$1.5 billion. Let that sink in for a minute. That’s how much money the Postal Service lost in just the first three months of 2015. Enough to fund the Internal Revenue Service for more than one entire month. Poof! Gone. Postal Service salvation proposals have included cutting delivery days, changing the benefits package, emphasizing services like package delivery and even some ideas that seem far out of the USPS’ business lines, such as data mining...
$1.5 billion. Let that sink in for a minute. That’s how much money the Postal Service lost in just the first three months of 2015. Enough to fund the Internal Revenue Service for more than one entire month. Poof! Gone. Postal Service salvation proposals have included cutting delivery days, changing the benefits package, emphasizing services like package delivery and even some ideas that seem far out of the USPS’ business lines, such as data mining and banking services. But even the most radical of these solutions doesn’t get at the real problem. America doesn’t need its Postal Service as much as it used to. It doesn’t need as much Postal Service as it has today. And it will need even less Postal Service a decade from now. So rather than picking around the edges like most postal reform measures do, Congress’ efforts should focus on solutions that will make the Postal Service healthy in 2030 and beyond, not just in the next few years. True Postal Service reform should include three concepts:
What exactly does America need the Postal Service to do in 25 years, that no one else will be able to do? Even five years ago, one might have suggested the “last mile” service was one such function. But drone technology may make even that service element obsolete. That’s why the stakeholders should include customers and companies whose businesses are built on delivering items to homes, such as Sen. Tom Carper’s (D-Del.) roundtable discussion Tuesday.Right now this part of the discussion seems to focus on how many days the mail gets delivered. That’s wrong. The right place to start is: “What service can the Postal Service provide?” Only when you know that, can you then determine how the customer expects that service to be rendered. The solution for the next decade or 15 years may look dramatically different than the ideas we have today. And that’s OK. “We’ve always done it that way” is less and less an excuse in other parts of the government, and it shouldn’t be an excuse at USPS either.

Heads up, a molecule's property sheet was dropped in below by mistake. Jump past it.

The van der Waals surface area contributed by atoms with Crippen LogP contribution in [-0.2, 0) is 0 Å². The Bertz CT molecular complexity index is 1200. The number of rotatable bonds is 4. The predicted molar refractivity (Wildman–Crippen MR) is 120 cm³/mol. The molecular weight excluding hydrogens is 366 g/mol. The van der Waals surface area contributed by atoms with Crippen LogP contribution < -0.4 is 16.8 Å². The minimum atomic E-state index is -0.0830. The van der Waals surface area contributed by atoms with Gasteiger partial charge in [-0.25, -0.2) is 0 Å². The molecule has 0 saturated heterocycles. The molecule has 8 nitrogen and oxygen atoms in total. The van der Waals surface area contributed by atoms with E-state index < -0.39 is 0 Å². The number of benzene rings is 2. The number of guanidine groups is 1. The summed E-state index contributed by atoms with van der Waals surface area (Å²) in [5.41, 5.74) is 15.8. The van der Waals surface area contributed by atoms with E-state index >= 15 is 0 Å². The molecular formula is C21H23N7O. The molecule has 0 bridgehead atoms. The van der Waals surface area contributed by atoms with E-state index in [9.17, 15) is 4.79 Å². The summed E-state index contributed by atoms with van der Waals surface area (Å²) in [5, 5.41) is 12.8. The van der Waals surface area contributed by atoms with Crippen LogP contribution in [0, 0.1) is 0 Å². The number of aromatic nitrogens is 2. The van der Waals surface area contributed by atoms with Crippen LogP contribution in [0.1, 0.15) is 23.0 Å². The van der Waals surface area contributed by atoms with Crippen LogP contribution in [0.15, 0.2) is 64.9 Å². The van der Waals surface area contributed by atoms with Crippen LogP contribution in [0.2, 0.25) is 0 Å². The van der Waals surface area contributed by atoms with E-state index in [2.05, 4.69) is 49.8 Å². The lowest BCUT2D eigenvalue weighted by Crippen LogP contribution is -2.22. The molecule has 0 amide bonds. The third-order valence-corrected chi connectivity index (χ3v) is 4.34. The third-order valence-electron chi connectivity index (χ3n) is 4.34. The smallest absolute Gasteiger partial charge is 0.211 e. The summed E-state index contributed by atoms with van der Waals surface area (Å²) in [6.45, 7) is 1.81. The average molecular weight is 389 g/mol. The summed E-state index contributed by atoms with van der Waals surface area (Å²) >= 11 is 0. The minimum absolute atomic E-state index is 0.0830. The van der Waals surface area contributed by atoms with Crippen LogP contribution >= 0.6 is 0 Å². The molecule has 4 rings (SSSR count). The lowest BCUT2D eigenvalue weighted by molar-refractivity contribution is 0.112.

Who does the Postal Service need to do that work? It may be that some of the skills the Postal Service needs to execute its mission for 2030 are not available in its workforce of today. It may be that some of those skills don’t exist yet. But a plan to let the Postal Service build that workforce needs to give USPS the flexibility to create skill areas that it has not historically had, and may not have even been created yet.This is another area where all the stakeholders will need a voice. But everyone will also have to be realistic; there may be many people who will need to do jobs they haven’t historically done, and there may be many people who are no longer with the Postal Service.
How will we compensate and develop the people we need to do that work? Once USPS knows what it needs people to do, and determines what people it needs, then — and only then — should the process of figuring out what their pay and benefits package should look like. And it’s absolutely vital that USPS devises a career development plan for the new workforce it will build. A failure to do that will yield a workforce that’s very highly skilled at doing things the agency needs less of, not unlike where it is today.
Notice this is the third step of the process, yet this is where the bulk of the discussion is happening right now. Certainly, the retiree health benefit prepayment problem is huge, and should be part of the discussion. But if it turns out a restructuring of the compensation package is in order, the way that prepayment is made, and the amount of it, may be dramatically different than today, and all of the debate happening today may be wasted breath. That $1.5 billion sucking sound is going to be hard to ignore. Instinctually, the response will be to triage the losses. But mistakes the Postal Service and Congress make by not addressing the three issues detailed here could wind up costing much, much more than the billions the Postal Service is losing today. Those mistakes could wind up costing citizens the service of the USPS they will need in 2030 and beyond, and that loss won’t be measured only in dollars.